As far as story goes… well the framing device of the town was tepid at its best and overly cliché at its worst. The common wisdom was, however, sadly not common enough.
If you feel the need for some good old fashioned never out of fashion inspiration that even though it suffers through a sometimes painful framing device and enough small town “charm” to make you go running for the nearest skyscraper still manages to convey the overall feeling of hope and yes, dare I say it, perspective… then I recommend this book.
And if you are interested, go ahead and buy it from here!
Monday, April 13, 2009
Book Review for A Garden of Earthly Delights
Every now and then I read a book and while reading it I think “Now, this, this is literature.” I am then usually filled with a conflict of emotions. On the one hand I am humbled and amazed and think that there is no way I will ever be able to write something like this. On the other hand I am giddy with delight and grateful that my eyes continue to allow me read things like this. Such is the case of Joyce Carol Oates’ A Garden of Earthly Delights.
Now, Oates is a bit of an acquired taste… her prose is very often thick and her descriptions are both accurate and horrible. When a character in an Oates novel or short story feels pain or discomfort, so dose the reader. She writes with a style that is meant to be sipped, to be taken in slowly and savored.
There is substance and heaviness behind her prose… and I, for one, am a fan.
A Garden of Earthly Delights tells the story of Clara who is born into a family of migrant farmers and moves up the ladder of society. She uses her wits, she uses her body, she uses every tool at her disposal… and she is at once heartbreakingly sympathetic and woefully unlikable. It is a combination that mirrors the society and people who make up her context; a backdrop of the American people themselves.
“I guess I like it.” Clara said shyly.
“Look at the others”
The old man pulled out another tray. Clara’s heart beat in confusion and alarm at everything she had to see, touch, think about. Her first instinct was to take the first thing and have done with all this awkwardness, all this pain…. The stones sparkled at her and their settings were intricate and beautiful, gifts from another world that she had no right to and she was stealing from, those that really deserved them – not girls like herself but women who were really married, who were not choked with shame in a doctor’s office…. There was an ugly roaring in her ears. She would ne able to wear on one finger something worth more money than her father had ever had at once, … and it was all coming about with no one showing any surprise except herself.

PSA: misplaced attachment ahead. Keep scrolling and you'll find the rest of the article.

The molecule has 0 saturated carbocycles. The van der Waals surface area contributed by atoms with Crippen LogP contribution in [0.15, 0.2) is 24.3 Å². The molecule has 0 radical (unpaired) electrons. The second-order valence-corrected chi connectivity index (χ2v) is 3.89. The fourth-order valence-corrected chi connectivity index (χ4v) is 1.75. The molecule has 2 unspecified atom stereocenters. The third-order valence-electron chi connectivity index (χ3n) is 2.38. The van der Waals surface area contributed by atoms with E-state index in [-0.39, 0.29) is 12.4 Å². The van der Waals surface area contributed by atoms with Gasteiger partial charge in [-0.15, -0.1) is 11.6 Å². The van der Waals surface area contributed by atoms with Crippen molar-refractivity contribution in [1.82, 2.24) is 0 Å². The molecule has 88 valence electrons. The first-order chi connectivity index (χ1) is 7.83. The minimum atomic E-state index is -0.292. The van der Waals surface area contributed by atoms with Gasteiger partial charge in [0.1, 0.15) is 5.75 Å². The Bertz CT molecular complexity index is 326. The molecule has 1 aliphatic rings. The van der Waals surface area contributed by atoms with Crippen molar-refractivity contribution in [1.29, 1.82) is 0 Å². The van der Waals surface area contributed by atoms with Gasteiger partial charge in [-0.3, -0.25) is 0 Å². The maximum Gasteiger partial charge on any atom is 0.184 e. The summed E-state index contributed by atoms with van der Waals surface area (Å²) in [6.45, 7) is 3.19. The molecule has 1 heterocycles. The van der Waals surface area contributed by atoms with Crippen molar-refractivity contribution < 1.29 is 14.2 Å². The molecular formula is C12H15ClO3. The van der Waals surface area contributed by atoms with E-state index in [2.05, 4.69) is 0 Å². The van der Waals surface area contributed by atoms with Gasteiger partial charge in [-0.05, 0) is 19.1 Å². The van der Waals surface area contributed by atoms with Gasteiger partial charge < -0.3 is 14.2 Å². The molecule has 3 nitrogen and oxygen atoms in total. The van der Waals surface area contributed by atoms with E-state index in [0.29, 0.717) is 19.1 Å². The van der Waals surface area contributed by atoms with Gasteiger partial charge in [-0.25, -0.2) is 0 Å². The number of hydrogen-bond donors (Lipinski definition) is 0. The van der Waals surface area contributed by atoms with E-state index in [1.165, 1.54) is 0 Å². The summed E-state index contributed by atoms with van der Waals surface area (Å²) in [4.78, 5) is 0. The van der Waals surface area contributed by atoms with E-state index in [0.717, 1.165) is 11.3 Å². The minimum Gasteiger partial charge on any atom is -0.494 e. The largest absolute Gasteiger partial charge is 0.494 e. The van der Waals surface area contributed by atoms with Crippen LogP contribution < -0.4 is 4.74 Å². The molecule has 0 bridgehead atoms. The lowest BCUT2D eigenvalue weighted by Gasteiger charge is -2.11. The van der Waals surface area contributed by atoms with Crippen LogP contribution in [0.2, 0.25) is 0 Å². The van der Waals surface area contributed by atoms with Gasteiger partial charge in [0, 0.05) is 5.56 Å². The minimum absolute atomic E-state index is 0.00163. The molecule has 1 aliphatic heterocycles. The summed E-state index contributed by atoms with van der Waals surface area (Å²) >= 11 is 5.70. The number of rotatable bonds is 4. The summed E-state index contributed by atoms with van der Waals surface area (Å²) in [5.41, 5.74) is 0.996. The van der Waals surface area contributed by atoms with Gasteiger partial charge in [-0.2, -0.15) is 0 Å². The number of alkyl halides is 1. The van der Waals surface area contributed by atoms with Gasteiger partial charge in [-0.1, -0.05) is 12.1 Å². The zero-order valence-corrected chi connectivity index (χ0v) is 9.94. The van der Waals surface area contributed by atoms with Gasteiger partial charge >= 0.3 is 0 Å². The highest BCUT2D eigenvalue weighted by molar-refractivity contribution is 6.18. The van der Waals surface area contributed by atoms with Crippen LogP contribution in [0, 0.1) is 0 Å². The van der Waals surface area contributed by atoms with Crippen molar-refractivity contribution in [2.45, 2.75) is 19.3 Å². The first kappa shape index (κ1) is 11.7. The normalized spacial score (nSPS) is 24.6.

Clara is every awkward girl, every manipulating woman, every proud and defiant mother, every lovesick teenager, every migrant worker, and every socialite with fading beauty. She epitomizes one who attains the “American dream” but is never really fulfilled.
I read a tagline for a movie not that long ago… I didn’t really “get” it at first and I don’t really think it fit the move, but I do think it fits Clara and Oate’s award winning novel.
They dream without faith.
I highly recommend this book. If I were a English teacher, I would assign this book. As it is, I am looking forward to reading the next Oates book in her Wonderland Quartet; Expensive People. I will of course let you all know what I thought of it once I do.
In the meantime, if you are so inclined to read A Garden of Earthly Delights, feel free to click the link blow and buy your very own copy.
Wednesday, April 1, 2009
Book Review of The Great Eight
Reading this book was a departure for me. First of all I tend to read fiction and when I do read nonfiction, I am usually reading something historical or scientific (Hawking, Dawkins, etc) or even something political (“The Mommy Myth” or “Audios Barbie”).I tend to stay away from self help books, inspirational books, or memoirs by people I don’t have a desire to emulate.
This book was not my cup of normal tea but since the publisher was nice enough to send me a free copy with the understanding that I would write a review, I sat down one sunny afternoon with the expectation that I would read it, learn something useful, and pass on said wisdom to you.
It was actually hard to finish this book. Not because the subject matter was deep or thick or difficult to grasp. Not because the writing style was high brow with big words and even bigger concepts.
But because… after reading the first ten pages or so I started to feel the stabs of an early migraine setting in.
In other words, I severely disliked reading this book and had I not told the nice publisher people that I would read it and write about it there is no doubt in my mind that I would have quit very early on and never ever ever finished it.